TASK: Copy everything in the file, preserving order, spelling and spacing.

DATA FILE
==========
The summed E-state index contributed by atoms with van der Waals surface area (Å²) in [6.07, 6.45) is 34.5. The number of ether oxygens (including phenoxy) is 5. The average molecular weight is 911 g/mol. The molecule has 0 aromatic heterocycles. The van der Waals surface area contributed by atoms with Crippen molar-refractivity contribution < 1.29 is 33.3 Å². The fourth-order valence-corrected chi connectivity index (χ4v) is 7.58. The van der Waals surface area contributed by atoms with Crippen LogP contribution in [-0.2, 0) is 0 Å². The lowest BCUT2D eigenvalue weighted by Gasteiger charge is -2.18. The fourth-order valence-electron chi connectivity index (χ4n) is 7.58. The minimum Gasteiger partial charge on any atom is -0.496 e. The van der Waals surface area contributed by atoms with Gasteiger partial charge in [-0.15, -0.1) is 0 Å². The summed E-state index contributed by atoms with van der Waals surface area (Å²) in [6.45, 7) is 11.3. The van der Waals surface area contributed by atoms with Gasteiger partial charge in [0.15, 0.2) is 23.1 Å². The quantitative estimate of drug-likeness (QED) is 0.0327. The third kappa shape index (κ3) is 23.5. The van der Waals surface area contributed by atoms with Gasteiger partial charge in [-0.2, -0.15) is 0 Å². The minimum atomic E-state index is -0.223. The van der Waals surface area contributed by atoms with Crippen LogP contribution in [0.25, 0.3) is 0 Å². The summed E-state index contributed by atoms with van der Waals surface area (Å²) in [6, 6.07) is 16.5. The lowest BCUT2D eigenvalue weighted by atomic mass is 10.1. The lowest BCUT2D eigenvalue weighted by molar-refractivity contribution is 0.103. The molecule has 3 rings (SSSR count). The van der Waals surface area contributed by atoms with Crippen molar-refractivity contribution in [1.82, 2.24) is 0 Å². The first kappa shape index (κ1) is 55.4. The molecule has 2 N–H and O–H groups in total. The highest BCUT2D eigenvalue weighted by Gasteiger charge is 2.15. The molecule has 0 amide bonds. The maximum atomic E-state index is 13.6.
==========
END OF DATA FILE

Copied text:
The summed E-state index contributed by atoms with van der Waals surface area (Å²) in [6.07, 6.45) is 34.5. The number of ether oxygens (including phenoxy) is 5. The average molecular weight is 911 g/mol. The molecule has 0 aromatic heterocycles. The van der Waals surface area contributed by atoms with Crippen molar-refractivity contribution < 1.29 is 33.3 Å². The fourth-order valence-corrected chi connectivity index (χ4v) is 7.58. The van der Waals surface area contributed by atoms with Crippen LogP contribution in [-0.2, 0) is 0 Å². The lowest BCUT2D eigenvalue weighted by Gasteiger charge is -2.18. The fourth-order valence-electron chi connectivity index (χ4n) is 7.58. The minimum Gasteiger partial charge on any atom is -0.496 e. The van der Waals surface area contributed by atoms with Gasteiger partial charge in [-0.15, -0.1) is 0 Å². The summed E-state index contributed by atoms with van der Waals surface area (Å²) in [6.45, 7) is 11.3. The van der Waals surface area contributed by atoms with Gasteiger partial charge in [0.15, 0.2) is 23.1 Å². The quantitative estimate of drug-likeness (QED) is 0.0327. The third kappa shape index (κ3) is 23.5. The van der Waals surface area contributed by atoms with Gasteiger partial charge in [-0.2, -0.15) is 0 Å². The minimum atomic E-state index is -0.223. The van der Waals surface area contributed by atoms with Crippen LogP contribution in [0.25, 0.3) is 0 Å². The summed E-state index contributed by atoms with van der Waals surface area (Å²) in [6, 6.07) is 16.5. The lowest BCUT2D eigenvalue weighted by atomic mass is 10.1. The lowest BCUT2D eigenvalue weighted by molar-refractivity contribution is 0.103. The molecule has 3 rings (SSSR count). The van der Waals surface area contributed by atoms with Crippen molar-refractivity contribution in [1.82, 2.24) is 0 Å². The first kappa shape index (κ1) is 55.4. The molecule has 2 N–H and O–H groups in total. The highest BCUT2D eigenvalue weighted by Gasteiger charge is 2.15. The molecule has 0 amide bonds. The maximum atomic E-state index is 13.6.